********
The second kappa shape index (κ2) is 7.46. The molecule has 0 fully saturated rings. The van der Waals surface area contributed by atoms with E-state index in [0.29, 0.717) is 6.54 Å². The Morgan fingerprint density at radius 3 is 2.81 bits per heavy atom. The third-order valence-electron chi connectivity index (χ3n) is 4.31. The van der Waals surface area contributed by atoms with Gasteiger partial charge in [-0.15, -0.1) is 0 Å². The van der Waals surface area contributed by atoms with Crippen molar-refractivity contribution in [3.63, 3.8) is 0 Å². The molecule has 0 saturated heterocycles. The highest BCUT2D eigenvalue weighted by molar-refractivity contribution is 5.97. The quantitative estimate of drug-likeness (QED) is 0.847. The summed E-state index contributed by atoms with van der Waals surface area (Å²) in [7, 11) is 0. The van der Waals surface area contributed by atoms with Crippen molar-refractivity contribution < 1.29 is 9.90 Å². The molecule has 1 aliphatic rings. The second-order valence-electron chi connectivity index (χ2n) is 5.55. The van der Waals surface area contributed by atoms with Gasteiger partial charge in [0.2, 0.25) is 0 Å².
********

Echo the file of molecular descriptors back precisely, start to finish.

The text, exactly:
The second kappa shape index (κ2) is 7.46. The molecule has 0 fully saturated rings. The van der Waals surface area contributed by atoms with E-state index in [0.29, 0.717) is 6.54 Å². The Morgan fingerprint density at radius 3 is 2.81 bits per heavy atom. The third-order valence-electron chi connectivity index (χ3n) is 4.31. The van der Waals surface area contributed by atoms with Gasteiger partial charge in [-0.15, -0.1) is 0 Å². The van der Waals surface area contributed by atoms with Crippen molar-refractivity contribution in [3.63, 3.8) is 0 Å². The molecule has 0 saturated heterocycles. The highest BCUT2D eigenvalue weighted by molar-refractivity contribution is 5.97. The quantitative estimate of drug-likeness (QED) is 0.847. The summed E-state index contributed by atoms with van der Waals surface area (Å²) in [7, 11) is 0. The van der Waals surface area contributed by atoms with Crippen molar-refractivity contribution < 1.29 is 9.90 Å². The molecule has 1 aliphatic rings. The second-order valence-electron chi connectivity index (χ2n) is 5.55. The van der Waals surface area contributed by atoms with Gasteiger partial charge in [0.2, 0.25) is 0 Å².